Tuesday, January 31, 2006

“The Check Is In The Mail!”

“Yeah, right!” Wait, what if it is really in the mail? The big question is what do you mean by “check”? According the Second District Court of Appeal in JLA Investment Corporation v. Colony Insurance Company, 2006 Fla. App. LEXIS 472 [Fla. 2nd DCA 2006] the parties, in this mediation agreement, settled their dispute by the appellee paying appellant $250,000.00 by bank or casher’s check by a date certain. All clear, right? Not so fast! Appellee timely delivered a check drawn on its corporate bank account. Appellant objected to the form of the payment, renounced the settlement and demanded $300,000.00 to settle its claim. Nice try [not really]. Appellant contended, as part of its defense to a Motion to Enforce a Settlement Agreement, that the agreement contemplated payment by an “immediately cashable” instrument. Not so said the appellate court. It’s a short, interesting opinion that’s worth reading to find out why not. Check it out [okay, I’m sorry for the pun]!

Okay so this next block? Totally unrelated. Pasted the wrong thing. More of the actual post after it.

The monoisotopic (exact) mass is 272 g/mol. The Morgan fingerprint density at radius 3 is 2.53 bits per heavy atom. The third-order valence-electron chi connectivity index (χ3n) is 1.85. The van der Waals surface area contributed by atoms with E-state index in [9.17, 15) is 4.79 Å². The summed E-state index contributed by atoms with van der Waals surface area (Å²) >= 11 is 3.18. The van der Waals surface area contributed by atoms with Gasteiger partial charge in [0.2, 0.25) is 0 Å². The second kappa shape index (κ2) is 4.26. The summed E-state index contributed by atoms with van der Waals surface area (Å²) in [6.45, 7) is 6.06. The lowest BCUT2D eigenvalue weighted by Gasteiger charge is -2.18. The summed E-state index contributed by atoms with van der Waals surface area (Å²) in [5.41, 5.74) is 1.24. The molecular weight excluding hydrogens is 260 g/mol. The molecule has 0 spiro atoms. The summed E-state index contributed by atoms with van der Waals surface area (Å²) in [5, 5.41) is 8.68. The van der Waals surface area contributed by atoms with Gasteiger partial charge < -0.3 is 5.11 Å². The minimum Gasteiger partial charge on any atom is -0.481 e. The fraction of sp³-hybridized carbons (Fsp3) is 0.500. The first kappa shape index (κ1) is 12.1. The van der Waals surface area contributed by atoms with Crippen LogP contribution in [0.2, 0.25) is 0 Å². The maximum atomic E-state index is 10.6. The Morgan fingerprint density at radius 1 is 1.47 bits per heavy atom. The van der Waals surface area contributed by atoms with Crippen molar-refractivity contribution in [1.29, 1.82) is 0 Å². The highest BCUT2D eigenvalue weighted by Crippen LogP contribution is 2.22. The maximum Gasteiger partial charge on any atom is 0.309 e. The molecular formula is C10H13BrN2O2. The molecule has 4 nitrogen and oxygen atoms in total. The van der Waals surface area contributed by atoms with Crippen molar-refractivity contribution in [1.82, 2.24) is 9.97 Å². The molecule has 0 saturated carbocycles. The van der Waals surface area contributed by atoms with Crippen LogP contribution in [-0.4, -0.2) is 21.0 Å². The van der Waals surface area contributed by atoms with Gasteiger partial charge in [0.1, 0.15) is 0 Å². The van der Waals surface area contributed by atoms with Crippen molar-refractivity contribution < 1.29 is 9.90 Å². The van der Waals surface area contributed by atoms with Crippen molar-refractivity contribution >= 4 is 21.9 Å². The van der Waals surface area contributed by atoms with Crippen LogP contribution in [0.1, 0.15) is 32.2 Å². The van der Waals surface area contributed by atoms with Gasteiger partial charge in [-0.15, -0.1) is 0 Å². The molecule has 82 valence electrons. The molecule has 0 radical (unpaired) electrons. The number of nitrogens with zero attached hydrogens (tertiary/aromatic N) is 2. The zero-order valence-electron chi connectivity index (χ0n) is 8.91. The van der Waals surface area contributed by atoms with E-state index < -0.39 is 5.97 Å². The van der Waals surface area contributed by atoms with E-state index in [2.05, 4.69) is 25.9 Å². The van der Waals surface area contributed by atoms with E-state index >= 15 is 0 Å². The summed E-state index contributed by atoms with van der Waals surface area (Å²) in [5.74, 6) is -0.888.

Seriously, what’s the agreement drafting lesson for us?

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